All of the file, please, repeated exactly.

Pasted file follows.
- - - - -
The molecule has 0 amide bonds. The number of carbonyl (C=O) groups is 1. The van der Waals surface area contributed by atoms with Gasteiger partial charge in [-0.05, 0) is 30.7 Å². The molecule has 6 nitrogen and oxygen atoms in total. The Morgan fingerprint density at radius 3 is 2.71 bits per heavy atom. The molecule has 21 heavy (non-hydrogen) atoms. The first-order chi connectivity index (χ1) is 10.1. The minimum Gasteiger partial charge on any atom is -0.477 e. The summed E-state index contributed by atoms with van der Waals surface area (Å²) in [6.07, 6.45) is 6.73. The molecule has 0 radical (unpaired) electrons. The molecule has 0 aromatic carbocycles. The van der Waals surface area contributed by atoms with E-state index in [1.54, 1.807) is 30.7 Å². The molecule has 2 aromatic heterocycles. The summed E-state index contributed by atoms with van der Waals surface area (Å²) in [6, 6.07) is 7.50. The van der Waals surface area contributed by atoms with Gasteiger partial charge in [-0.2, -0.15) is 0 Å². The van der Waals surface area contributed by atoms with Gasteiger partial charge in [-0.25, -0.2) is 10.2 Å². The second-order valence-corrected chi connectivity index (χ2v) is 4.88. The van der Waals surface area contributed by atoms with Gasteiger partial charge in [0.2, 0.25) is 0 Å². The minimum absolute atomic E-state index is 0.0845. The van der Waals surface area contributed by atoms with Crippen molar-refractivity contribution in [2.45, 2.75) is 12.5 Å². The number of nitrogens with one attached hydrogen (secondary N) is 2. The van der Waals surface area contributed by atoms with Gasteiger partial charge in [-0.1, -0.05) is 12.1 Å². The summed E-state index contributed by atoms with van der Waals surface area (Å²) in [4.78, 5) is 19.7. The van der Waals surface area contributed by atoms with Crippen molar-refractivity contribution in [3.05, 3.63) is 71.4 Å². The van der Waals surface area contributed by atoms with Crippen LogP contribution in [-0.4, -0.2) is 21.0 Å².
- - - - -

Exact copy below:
The molecule has 0 amide bonds. The number of carbonyl (C=O) groups is 1. The van der Waals surface area contributed by atoms with Gasteiger partial charge in [-0.05, 0) is 30.7 Å². The molecule has 6 nitrogen and oxygen atoms in total. The Morgan fingerprint density at radius 3 is 2.71 bits per heavy atom. The molecule has 21 heavy (non-hydrogen) atoms. The first-order chi connectivity index (χ1) is 10.1. The minimum Gasteiger partial charge on any atom is -0.477 e. The summed E-state index contributed by atoms with van der Waals surface area (Å²) in [6.07, 6.45) is 6.73. The molecule has 0 radical (unpaired) electrons. The molecule has 0 aromatic carbocycles. The van der Waals surface area contributed by atoms with E-state index in [1.54, 1.807) is 30.7 Å². The molecule has 2 aromatic heterocycles. The summed E-state index contributed by atoms with van der Waals surface area (Å²) in [6, 6.07) is 7.50. The van der Waals surface area contributed by atoms with Gasteiger partial charge in [-0.2, -0.15) is 0 Å². The van der Waals surface area contributed by atoms with Gasteiger partial charge in [-0.25, -0.2) is 10.2 Å². The second-order valence-corrected chi connectivity index (χ2v) is 4.88. The van der Waals surface area contributed by atoms with Gasteiger partial charge in [0.2, 0.25) is 0 Å². The minimum absolute atomic E-state index is 0.0845. The van der Waals surface area contributed by atoms with Crippen molar-refractivity contribution in [2.45, 2.75) is 12.5 Å². The number of nitrogens with one attached hydrogen (secondary N) is 2. The van der Waals surface area contributed by atoms with Gasteiger partial charge in [-0.1, -0.05) is 12.1 Å². The summed E-state index contributed by atoms with van der Waals surface area (Å²) in [4.78, 5) is 19.7. The van der Waals surface area contributed by atoms with Crippen molar-refractivity contribution in [3.05, 3.63) is 71.4 Å². The van der Waals surface area contributed by atoms with Crippen LogP contribution in [-0.4, -0.2) is 21.0 Å².